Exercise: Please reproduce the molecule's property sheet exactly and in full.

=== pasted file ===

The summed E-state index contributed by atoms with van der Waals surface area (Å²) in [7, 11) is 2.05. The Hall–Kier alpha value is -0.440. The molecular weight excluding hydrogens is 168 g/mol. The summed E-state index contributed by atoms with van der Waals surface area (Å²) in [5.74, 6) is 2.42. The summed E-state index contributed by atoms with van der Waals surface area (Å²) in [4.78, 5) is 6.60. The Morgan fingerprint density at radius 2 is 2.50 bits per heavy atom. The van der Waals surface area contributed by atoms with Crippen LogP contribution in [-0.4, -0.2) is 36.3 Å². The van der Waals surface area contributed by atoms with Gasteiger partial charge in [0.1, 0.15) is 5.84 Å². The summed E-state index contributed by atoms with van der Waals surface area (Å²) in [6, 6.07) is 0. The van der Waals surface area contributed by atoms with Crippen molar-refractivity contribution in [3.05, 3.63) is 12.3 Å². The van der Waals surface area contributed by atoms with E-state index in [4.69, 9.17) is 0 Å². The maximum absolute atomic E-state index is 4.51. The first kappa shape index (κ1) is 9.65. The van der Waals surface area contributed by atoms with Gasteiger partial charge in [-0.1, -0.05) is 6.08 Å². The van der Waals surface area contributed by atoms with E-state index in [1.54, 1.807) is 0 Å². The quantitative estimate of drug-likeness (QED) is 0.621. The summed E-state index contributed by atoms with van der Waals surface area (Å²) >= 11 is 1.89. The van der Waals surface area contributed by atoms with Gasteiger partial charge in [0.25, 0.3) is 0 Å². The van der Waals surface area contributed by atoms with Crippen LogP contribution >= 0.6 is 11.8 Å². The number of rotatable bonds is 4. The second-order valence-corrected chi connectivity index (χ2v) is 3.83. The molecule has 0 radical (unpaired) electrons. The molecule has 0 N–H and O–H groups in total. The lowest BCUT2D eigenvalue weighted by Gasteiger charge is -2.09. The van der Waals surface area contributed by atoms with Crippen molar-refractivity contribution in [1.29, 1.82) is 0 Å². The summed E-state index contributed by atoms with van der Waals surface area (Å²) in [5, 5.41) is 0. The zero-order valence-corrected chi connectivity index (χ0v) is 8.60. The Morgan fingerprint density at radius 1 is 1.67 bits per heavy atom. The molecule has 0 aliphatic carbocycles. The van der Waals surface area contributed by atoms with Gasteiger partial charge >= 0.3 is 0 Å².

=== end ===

The summed E-state index contributed by atoms with van der Waals surface area (Å²) in [7, 11) is 2.05. The Hall–Kier alpha value is -0.440. The molecular weight excluding hydrogens is 168 g/mol. The summed E-state index contributed by atoms with van der Waals surface area (Å²) in [5.74, 6) is 2.42. The summed E-state index contributed by atoms with van der Waals surface area (Å²) in [4.78, 5) is 6.60. The Morgan fingerprint density at radius 2 is 2.50 bits per heavy atom. The van der Waals surface area contributed by atoms with Crippen LogP contribution in [-0.4, -0.2) is 36.3 Å². The van der Waals surface area contributed by atoms with Gasteiger partial charge in [0.1, 0.15) is 5.84 Å². The summed E-state index contributed by atoms with van der Waals surface area (Å²) in [6, 6.07) is 0. The van der Waals surface area contributed by atoms with Crippen molar-refractivity contribution in [3.05, 3.63) is 12.3 Å². The van der Waals surface area contributed by atoms with E-state index in [4.69, 9.17) is 0 Å². The maximum absolute atomic E-state index is 4.51. The first kappa shape index (κ1) is 9.65. The van der Waals surface area contributed by atoms with Gasteiger partial charge in [-0.1, -0.05) is 6.08 Å². The van der Waals surface area contributed by atoms with E-state index in [1.54, 1.807) is 0 Å². The quantitative estimate of drug-likeness (QED) is 0.621. The summed E-state index contributed by atoms with van der Waals surface area (Å²) >= 11 is 1.89. The van der Waals surface area contributed by atoms with Gasteiger partial charge in [0.25, 0.3) is 0 Å². The van der Waals surface area contributed by atoms with Crippen LogP contribution >= 0.6 is 11.8 Å². The number of rotatable bonds is 4. The second-order valence-corrected chi connectivity index (χ2v) is 3.83. The molecule has 0 radical (unpaired) electrons. The molecule has 0 N–H and O–H groups in total. The lowest BCUT2D eigenvalue weighted by Gasteiger charge is -2.09. The van der Waals surface area contributed by atoms with Crippen molar-refractivity contribution in [1.29, 1.82) is 0 Å². The summed E-state index contributed by atoms with van der Waals surface area (Å²) in [5, 5.41) is 0. The zero-order valence-corrected chi connectivity index (χ0v) is 8.60. The Morgan fingerprint density at radius 1 is 1.67 bits per heavy atom. The molecule has 0 aliphatic carbocycles. The van der Waals surface area contributed by atoms with Gasteiger partial charge >= 0.3 is 0 Å².